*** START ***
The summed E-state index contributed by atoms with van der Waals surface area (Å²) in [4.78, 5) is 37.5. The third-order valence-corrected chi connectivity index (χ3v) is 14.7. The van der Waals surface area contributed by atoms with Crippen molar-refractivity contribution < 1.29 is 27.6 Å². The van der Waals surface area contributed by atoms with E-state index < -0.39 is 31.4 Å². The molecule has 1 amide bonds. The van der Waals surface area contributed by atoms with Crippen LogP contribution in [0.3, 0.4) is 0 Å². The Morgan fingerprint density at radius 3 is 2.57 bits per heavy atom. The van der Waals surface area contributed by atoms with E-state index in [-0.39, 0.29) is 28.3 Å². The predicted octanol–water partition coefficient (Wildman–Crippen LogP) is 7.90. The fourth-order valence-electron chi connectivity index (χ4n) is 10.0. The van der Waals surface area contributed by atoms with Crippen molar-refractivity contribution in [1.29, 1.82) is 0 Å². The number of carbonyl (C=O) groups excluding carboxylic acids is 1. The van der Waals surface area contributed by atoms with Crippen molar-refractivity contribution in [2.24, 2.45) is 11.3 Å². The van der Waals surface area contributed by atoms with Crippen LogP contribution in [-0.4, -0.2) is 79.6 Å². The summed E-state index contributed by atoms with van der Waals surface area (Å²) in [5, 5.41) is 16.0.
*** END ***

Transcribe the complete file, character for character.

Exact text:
The summed E-state index contributed by atoms with van der Waals surface area (Å²) in [4.78, 5) is 37.5. The third-order valence-corrected chi connectivity index (χ3v) is 14.7. The van der Waals surface area contributed by atoms with Crippen molar-refractivity contribution < 1.29 is 27.6 Å². The van der Waals surface area contributed by atoms with E-state index < -0.39 is 31.4 Å². The molecule has 1 amide bonds. The van der Waals surface area contributed by atoms with Crippen LogP contribution in [0.3, 0.4) is 0 Å². The Morgan fingerprint density at radius 3 is 2.57 bits per heavy atom. The van der Waals surface area contributed by atoms with E-state index in [-0.39, 0.29) is 28.3 Å². The predicted octanol–water partition coefficient (Wildman–Crippen LogP) is 7.90. The fourth-order valence-electron chi connectivity index (χ4n) is 10.0. The van der Waals surface area contributed by atoms with Crippen molar-refractivity contribution in [1.29, 1.82) is 0 Å². The number of carbonyl (C=O) groups excluding carboxylic acids is 1. The van der Waals surface area contributed by atoms with Crippen molar-refractivity contribution in [2.24, 2.45) is 11.3 Å². The van der Waals surface area contributed by atoms with Crippen LogP contribution in [-0.4, -0.2) is 79.6 Å². The summed E-state index contributed by atoms with van der Waals surface area (Å²) in [5, 5.41) is 16.0.